• CORRECTION: In discussing the history lessons in the dialogue of Da Five Bloods, Glenn mistakenly referred to Milton L. Olive III, an 18-year-old soldier who died heroically in Vietnam (and was posthumously awarded the Medal of Honor) as “Melvin Olive”.
    We regret the error.
  • CLARIFICATION: During an aside about current events, we referred to a few recent acts of apparent voter suppression, both the long lines in Atlanta, and the polling place closures that were reported in Kentucky for their primary election this past week. While Atlanta is still being investigated, we would editorialize and say that “Governor” Brian Kemp, who “won” his seat by a narrow margin after purging hundreds of thousands of eligible voters from the rolls, is not entitled to a presumption of innocence here. However, as of this writing, it appears Kentucky is headed for a record high turnout for an election-year primary, and the early reports on the poll closures lacked additional context on all of the efforts that were made to expand early voting and vote-by-mail in its place due to the COVID-19 pandemic. PolitiFact has a good roundup on the issue, and local newsradio station WFPL has a more detailed explanation on what we know as of this writing about actual turnout and voter experiences on the day, which did include some lines as long as two hours. Bottom line, in our opinion, please feel free to assume that in a post-Shelby world, if it looks like voter suppression, it probably is, and you’ll be correct more often than not. Until federal law reasserts itself to protect our sacrosanct right to vote, the burden of proving good faith is now on our elected officials.
  • Since we recorded, we did read a very interesting essay from Hoai-Tran Bui at /Film, which approaches the film from a Vietnamese perspective: how the Vietnamese are depicted, how it compares and contrasts with previous cinematic depictions, and where it could be improved in her estimation.
    Definitely worth a read:
    ‘Da 5 Bloods’ and the Strange Ghosts of Imperialism, the Vietnam War, and ‘Apocalypse Now’

Listen above, or download: Irresistible, Da Five Bloods (right-click, save as, or click/tap to play)

FilmWonk Podcast – Episode #168 – “The Lovebirds” (dir. Michael Showalter), “The Platform” (dir. Galder Gaztelu-Urrutia)

Poster for "The Lovebirds"

[CW: This episode contains discussion of disturbing violent and sexual content.]

On this week’s podcast, Glenn and Daniel see a parade of talents converge in the delightful new romantic action comedy The Lovebirds, and then descend into the depths of allegorical hell with The Platform. And like Orpheus and Eurydice, we kinda like each other after the experience, but only one of us will make it out again (01:00:51).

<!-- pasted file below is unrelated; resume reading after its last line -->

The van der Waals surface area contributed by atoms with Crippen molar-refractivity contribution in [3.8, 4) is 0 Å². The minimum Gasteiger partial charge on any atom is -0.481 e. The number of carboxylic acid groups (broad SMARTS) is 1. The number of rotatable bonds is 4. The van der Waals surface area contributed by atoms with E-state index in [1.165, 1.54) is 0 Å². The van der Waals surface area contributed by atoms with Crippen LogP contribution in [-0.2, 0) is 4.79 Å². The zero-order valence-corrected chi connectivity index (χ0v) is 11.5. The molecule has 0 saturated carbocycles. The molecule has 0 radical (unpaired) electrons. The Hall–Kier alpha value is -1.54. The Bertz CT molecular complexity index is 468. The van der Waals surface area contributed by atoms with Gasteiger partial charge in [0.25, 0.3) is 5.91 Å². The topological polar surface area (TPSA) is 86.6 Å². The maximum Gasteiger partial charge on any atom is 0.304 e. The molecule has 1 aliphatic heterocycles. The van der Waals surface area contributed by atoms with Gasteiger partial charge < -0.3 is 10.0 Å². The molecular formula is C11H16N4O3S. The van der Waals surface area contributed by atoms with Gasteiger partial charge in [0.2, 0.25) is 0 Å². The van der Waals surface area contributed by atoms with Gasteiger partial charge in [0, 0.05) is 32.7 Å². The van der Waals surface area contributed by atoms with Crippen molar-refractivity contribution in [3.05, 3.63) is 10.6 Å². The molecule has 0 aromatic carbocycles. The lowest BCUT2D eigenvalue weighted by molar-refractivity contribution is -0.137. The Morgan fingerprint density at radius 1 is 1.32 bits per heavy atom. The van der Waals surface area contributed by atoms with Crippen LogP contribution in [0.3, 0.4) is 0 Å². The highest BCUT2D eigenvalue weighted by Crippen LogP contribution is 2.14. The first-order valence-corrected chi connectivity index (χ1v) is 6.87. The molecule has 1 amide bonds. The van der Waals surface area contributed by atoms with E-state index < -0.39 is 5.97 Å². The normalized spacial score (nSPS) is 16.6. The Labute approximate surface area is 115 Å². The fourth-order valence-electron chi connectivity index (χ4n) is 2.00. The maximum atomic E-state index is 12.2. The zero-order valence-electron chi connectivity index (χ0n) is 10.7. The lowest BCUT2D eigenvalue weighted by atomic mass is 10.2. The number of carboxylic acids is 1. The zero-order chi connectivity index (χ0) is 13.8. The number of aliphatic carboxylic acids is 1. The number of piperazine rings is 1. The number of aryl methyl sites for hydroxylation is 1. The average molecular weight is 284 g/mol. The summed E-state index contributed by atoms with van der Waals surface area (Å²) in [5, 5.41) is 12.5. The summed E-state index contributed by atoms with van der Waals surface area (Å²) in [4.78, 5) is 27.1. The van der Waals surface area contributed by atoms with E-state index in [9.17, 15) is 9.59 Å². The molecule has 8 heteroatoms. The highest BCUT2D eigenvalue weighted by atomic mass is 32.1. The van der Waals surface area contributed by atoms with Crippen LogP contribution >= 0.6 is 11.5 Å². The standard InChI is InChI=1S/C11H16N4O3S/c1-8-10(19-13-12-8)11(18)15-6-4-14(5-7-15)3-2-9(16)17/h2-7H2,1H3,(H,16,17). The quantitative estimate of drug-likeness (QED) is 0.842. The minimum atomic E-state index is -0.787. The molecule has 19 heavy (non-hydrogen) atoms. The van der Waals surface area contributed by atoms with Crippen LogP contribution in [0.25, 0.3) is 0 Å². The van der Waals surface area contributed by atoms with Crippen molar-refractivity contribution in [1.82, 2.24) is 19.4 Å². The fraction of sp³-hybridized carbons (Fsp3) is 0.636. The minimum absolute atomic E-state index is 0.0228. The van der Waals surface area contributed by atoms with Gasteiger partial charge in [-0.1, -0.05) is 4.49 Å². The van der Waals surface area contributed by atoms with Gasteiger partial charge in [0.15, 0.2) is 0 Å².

Still from "The Platform"

May contain NSFW language.

FilmWonk rating (The Lovebirds): 7.5 out of 10
FilmWonk rating (The Platform): 5/10 (Daniel), 8.5/10 (Glenn)

Show notes:

  • [02:01] Review: The Lovebirds
  • [11:53] Spoilers: The Lovebirds
  • [21:17] Review: The Platform
  • [37:04] Spoilers: The Platform
  • Music for this episode is a bit peckish.

Listen above, or download: The Lovebirds, The Platform (right-click, save as, or click/tap to play)

FilmWonk Podcast – Episode #154 – “The Peanut Butter Falcon” (dir. Tyler Nilson, Mike Schwartz), “American Factory” (dir. Steven Bognar, Julia Reichert)

Still from "American Factory"

On this week’s podcast, Glenn and Daniel take a journey into the American heartland along with a Chinese glass conglomerate, and only one of our journeys ends well in one of the best documentaries of the decade, as much a case study about how two cohorts from two very different work cultures see each other, as it is metatextual reflection on the future of work in the automated and globalized world of the 21st century. You will be utterly riveted by American Factory, now streaming on Netflix. But first, we take a journey to the Outer Banks of North Carolina (as rendered in Coastal Georgia) for a sweet and heartwarming adventure film featuring a co-lead performer (Zack Gottsagen) with Down Syndrome, on the lam, pursuing his dream of being a professional wrestler (01:13:59).

May contain NSFW language.

Still from "The Peanut Butter Falcon"

FilmWonk rating (The Peanut Butter Falcon): 7 out of 10
FilmWonk rating (American Factory): 10 out of 10

Show notes: